Dealing with conflict on your team is a critical team development skill.
Having conflict in a team is not a bad thing. In fact, healthy conflict around ideas can build team dynamics and galvanize productivity. This conflict can occur when team members believe deeply in what they’re doing and feel confident in expressing to the team their ideas about how best to accomplish a task or goal.
However, negative conflict can and does occur, even in the best teams. Sometimes the symptoms of negative conflict aren’t clear –suddenly, it seems, a team member is engaged in a personal, verbal attack on another member, or team members are responding in negative ways to ideas posed during meetings.
Conflict actually builds in stages, and if you’re observant you can recognize what level the conflict over a specific topic, idea or team goal has reached.
There are three main stages of team conflict:
Stage 1 – At this level, most team members roll with the punches and don’t signal that they’re uncomfortable or in disagreement with what’s going on. If a team member is uncomfortable, their signals may be muted – you might notice a slight increase in their breathing, or a barely audible sigh when information they disagree with is given.
Stage 2 – You’ll notice a team member who’s in conflict at this stage: they’ll exhibit mild annoyance, rolling their eyes and emitting frustrated sighs. You may hear frustrated muttering, or the person may declare, “Whatever!” during a conversation.
Stage 3 – At this point, major feelings and frustrations are on full display. The team member will likely speak loudly and use profanity. Those who have reached Stage 3 are usually feeling aggrieved. In their mind, they’re the victim.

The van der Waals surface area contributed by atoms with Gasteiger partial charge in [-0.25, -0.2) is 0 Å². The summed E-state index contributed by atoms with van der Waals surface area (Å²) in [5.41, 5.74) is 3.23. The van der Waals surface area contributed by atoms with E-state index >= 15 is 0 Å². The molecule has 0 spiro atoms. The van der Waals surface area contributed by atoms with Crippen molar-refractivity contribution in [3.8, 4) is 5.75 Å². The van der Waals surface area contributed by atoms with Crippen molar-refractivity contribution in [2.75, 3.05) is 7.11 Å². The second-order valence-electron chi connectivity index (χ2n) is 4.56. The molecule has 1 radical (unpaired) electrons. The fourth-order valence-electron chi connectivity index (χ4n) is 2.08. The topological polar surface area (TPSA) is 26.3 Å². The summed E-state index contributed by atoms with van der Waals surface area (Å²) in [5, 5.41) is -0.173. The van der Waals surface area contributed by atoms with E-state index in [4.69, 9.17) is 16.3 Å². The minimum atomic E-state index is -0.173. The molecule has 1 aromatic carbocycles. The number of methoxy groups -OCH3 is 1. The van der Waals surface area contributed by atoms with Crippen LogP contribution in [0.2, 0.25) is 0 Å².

You or the team leader may not notice a Stage 1 conflict. A Stage 2 conflict is noticeable, and that’s where action must be taken to prevent things from escalating to Stage 3.
Here are some strategies for preventing this escalation:
Stage 1: Be empathetic to the situation. Let the person(s) know you take their concerns seriously. Thank them for being understanding about unplanned changes, and let them know you’re available to talk anytime.
Stage 2: Remain calm, and let the person express their annoyance. Again, thank the team member for being patient, and be empathetic to their concerns. Involve the team member in the process of searching for a solution – ask them what they might do to resolve a situation or improve a process.
Stage 3: If the conflict gets this far, talk to the team member one-on-one. Allow them to vent. Don’t tell them to calm down; they feel aggrieved at this point, and that their concerns haven’t been listened to. Now is the time to listen. Use reflective listening skills to clarify what they’re saying about an issue. When they’ve vented and are speaking productively again, work with them to find a solution.
Of course, there is often someone on the team (or a customer, perhaps) who goes from Stage 0 to Stage 3 immediately with no progression in between. Rather than try to figure out why this person jumps to the highest stage so quickly, just follow the steps to de-escalate; let them vent and then listen to their concerns.
A key strategy throughout these stages is finding a way to involve the other person in the solution. It’s not easy; still, finding a way to approach conflict that will work toward a positive end and a mending of feelings is well worth the effort.
Excerpted from One Team, One Dream by Gregg Gregory
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